The Infinite Bit: An Inside Story of Digital Technology by Arvind Padmanabhan - Read Online
The Infinite Bit
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This book is the story of digital technology from a scientific and engineering perspective. It brings to the reader the wonders of science and the ingenuity in engineering. It shows that technology is not just a tool but also an interesting process. It explores technology’s creation from the perspective of needs, problems, and ideas that shaped the digital revolution.

Developments are seen through the eyes and thoughts of inventors. In addition, these are placed within a historical context of the times in which they lived. The narration focuses on the joy of discovery and the impact of invention. Recent technology of the twenty-first century is traced to its beginnings, thus giving a perspective of evolution from simple origins to the complex systems of today. Controversies and engineering blunders have an important place in this story.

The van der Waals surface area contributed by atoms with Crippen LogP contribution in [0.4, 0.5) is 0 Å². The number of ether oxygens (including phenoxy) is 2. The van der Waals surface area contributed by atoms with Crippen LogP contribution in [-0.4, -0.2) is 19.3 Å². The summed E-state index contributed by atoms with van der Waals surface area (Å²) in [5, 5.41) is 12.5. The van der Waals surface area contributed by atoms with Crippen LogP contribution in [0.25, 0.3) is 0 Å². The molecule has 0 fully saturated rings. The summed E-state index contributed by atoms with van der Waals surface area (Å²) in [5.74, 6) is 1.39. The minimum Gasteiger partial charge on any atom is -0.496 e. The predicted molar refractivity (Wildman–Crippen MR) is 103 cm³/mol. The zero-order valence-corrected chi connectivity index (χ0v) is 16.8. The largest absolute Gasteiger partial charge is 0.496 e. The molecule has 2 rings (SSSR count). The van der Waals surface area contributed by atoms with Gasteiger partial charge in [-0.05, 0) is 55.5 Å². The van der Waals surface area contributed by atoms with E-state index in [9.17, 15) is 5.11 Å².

For the layperson, the book will serve as a readable introduction to terms we often encounter in everyday language but may not necessarily understand them—Twitter, SMS, email, digital encoding, online security, megapixels, gigabytes, resolution, HDTV, MP3, data modem, ADSL broadband, smartphones, bandwidth, and bit rate. These terms are merged into a continuous narrative that uses little technical jargon or mathematics.